Portugal's Manueline architectural style is named after its key influencer, King Manuel I, who served as Portugal’s head honcho from 1495-1521. This wasn’t a bad time to hold the reigns, as it was during this period that Portugal held the power of the pepper.
As you might remember from my post A brief history of Portugal, the Portuguese were incredibly influential during the Age of Discovery. Portugal’s brave seafaring souls proved it was possible to sail across the world without dropping off the end, and in a fortuitous twist, discovered you could become rather wealthy if you collected and traded spices from lands you stumbled upon along the way.
Last month I had a story published in the Singapore Airlines inflight magazine, SilverKris, about Portugal’s table wines. You see, everyone seems to know about port (which you may remember from my post Interesting facts about Portugal is exclusive to Portugal, much like Champagne is exclusive to its namesake region in France). But Portugal isn’t just good at port, and has been making mighty fine table wines as far back as Roman times.
While the Douro Valley is starting to make a name for itself in mainstream wine circles, the whole of Portugal is actually a patchwork of wine regions producing very diverse wines. The country has over 300 grape varieties in active production and is a master of blended wine, so you’ll rarely see single varietals such as shiraz or chardonnay. Think of Portuguese wines to be like highly sophisticated grape cocktails.
Porto is known as Portugal's second city and is located in the north of the country. It has a very different look and feel to Lisbon – so you should definitely visit both – and is positioned on the bank of the beautiful Douro River (if you follow me on Instagram you may have seen my recent Insta story for @LonelyPlanet about the Douro :-)).
While Porto is traditionally an industrial city (hence the name, given Porto means 'port'), it is now an uber popular travel destination and has enough going on to keep you occupied for days (I'd recommend staying at least three days, if not more).
This post will guide you to some of the best places to visit in Porto.
Given the world-famous big waves of Nazaré are descending with the turn of the new year (they tend to start pumping from around November), I thought I'd repost an article I wrote about this delightful beach town, which has so much more than just monster surf.
Want to know where to eat, what to do and where to stay in Lisbon? Then read my post for the Peregrine Adventures blog (part of the Intrepid Group), which outlines five of Lisbon's coolest neighbourhoods.
It was with great pleasure that I got to write about my favourite aspect of Porto – the street art – for the Wizz Air inflight magazine. Those who have visited Porto will know it can be a rather mysterious and grey city (and does get a tad gloomy in winter...), but everywhere you look, the walls pop to life with cheeky street art characters. I love it.
I recently wrote articles for the inflight magazines of Australia's national carrier, Qantas, and Ireland's national carrier, Aer Lingus, about Portugal's beautiful capital. Read my stories to find out my top picks of where to eat, drink, visit and stay in Lisbon.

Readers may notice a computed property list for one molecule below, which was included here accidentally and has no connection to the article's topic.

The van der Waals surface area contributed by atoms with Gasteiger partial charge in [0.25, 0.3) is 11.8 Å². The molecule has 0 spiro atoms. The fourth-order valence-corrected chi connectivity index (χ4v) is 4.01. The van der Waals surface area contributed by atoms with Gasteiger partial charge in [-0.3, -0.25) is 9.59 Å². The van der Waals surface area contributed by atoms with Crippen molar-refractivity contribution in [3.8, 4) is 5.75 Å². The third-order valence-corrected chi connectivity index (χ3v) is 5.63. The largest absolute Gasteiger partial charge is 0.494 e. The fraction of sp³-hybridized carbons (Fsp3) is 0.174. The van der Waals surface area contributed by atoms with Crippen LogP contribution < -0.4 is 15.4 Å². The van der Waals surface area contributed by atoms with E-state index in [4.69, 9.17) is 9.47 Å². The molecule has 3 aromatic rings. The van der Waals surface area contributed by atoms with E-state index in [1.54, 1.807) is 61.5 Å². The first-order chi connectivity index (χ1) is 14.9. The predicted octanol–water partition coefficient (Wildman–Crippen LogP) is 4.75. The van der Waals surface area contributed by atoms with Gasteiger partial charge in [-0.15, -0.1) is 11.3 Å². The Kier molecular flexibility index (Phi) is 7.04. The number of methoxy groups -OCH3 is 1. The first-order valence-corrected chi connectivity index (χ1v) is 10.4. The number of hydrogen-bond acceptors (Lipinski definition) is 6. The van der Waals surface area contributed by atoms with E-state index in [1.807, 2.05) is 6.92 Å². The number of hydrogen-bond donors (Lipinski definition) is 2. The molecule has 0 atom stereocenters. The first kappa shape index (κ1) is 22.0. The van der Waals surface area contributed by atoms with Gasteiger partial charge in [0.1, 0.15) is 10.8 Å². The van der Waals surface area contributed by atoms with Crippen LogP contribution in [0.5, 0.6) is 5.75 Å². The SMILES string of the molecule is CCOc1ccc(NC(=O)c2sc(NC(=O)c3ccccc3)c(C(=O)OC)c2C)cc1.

I had the pleasure of road testing Portugal's CR7 hotels in Funchal (Madeira Island) and Lisbon, which are the product of a partnership between the world's greatest football star (or soccer star for my Aussie readers) and Portugal's largest hotel group, Pestana.
Rotunda da Boavista, also known as Praça de Mouzinho de Albuquerque or simply ‘The Boavista Roundabout’, is one of the largest squares (or circles, rather) in Porto.
Given Portugal's iconic Presidential train is currently running its harvest edition, I thought I'd share this post and video to showcase the unique event. I had the privilege of joining the first edition of The Presidential’s gourmet train experience for 2017 and what a wonderful experience it was. The visionary project is the brainchild of Gonçalo Castel-Branco, who took Portugal’s monumental presidential train out of a national museum and put its restored glory on the tracks again – complete with Michelin star dining, no less.
The Portugal Wire is the blog of Australian travel writer, copywriter and photographer Emily McAuliffe.
Things you might not know about Portugal
A brief history of Portugal
Who was the first person to sail around the world? (Hint: he was Portuguese ... and then he wasn't)
A quick overview of Portugal's economy
25 April: a shared day in history for Australia and Portugal
Portugal's bridges: go big or go home
Portugal and Spain: same same but different?
Interesting facts about Porto
Traditional Portuguese food: what to eat and drink in Portugal
Who are they? Famous names on the streets of Portugal
Interesting facts about Lisbon
Uncovering Porto's secret gardens
Lonely Planet Instagram takeover: sharing some of my favourite hidden spots in Portugal
In the news... my feature in Portugal's national newspaper Diário de Notícias
On board the Presidential train in Portugal's Douro Valley
When the lion mauled the eagle (Porto)
Kicking design goals: Cristiano Ronaldo & Pestana's CR7 hotels
Lovely Lisbon: my top picks of where to eat, drink, visit and stay in Portugal's capital city
Porto street art: fighting the good fight
The best places to visit in Lisbon: 5 of my favourite neighbourhoods
Big waves in Nazaré: my favourite beach town in Portugal
Best things to do in Porto
Portuguese wine: yes, the wines of Portugal extend far beyond port
Portuguese architecture part I: Manueline style